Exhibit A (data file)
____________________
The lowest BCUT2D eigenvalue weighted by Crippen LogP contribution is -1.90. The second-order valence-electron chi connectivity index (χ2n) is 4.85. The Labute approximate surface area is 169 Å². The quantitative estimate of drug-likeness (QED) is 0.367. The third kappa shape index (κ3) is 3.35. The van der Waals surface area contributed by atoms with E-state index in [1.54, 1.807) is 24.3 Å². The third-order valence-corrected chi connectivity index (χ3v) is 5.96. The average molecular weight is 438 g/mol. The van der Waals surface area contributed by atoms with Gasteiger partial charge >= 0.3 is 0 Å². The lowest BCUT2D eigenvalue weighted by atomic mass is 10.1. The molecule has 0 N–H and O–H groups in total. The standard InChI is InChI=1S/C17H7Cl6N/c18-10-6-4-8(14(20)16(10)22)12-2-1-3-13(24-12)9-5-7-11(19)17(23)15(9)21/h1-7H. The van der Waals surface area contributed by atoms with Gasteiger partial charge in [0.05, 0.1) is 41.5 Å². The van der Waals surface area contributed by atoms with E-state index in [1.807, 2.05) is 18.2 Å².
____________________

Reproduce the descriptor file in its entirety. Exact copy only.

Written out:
The lowest BCUT2D eigenvalue weighted by Crippen LogP contribution is -1.90. The second-order valence-electron chi connectivity index (χ2n) is 4.85. The Labute approximate surface area is 169 Å². The quantitative estimate of drug-likeness (QED) is 0.367. The third kappa shape index (κ3) is 3.35. The van der Waals surface area contributed by atoms with E-state index in [1.54, 1.807) is 24.3 Å². The third-order valence-corrected chi connectivity index (χ3v) is 5.96. The average molecular weight is 438 g/mol. The van der Waals surface area contributed by atoms with Gasteiger partial charge >= 0.3 is 0 Å². The lowest BCUT2D eigenvalue weighted by atomic mass is 10.1. The molecule has 0 N–H and O–H groups in total. The standard InChI is InChI=1S/C17H7Cl6N/c18-10-6-4-8(14(20)16(10)22)12-2-1-3-13(24-12)9-5-7-11(19)17(23)15(9)21/h1-7H. The van der Waals surface area contributed by atoms with Gasteiger partial charge in [0.05, 0.1) is 41.5 Å². The van der Waals surface area contributed by atoms with E-state index in [1.807, 2.05) is 18.2 Å².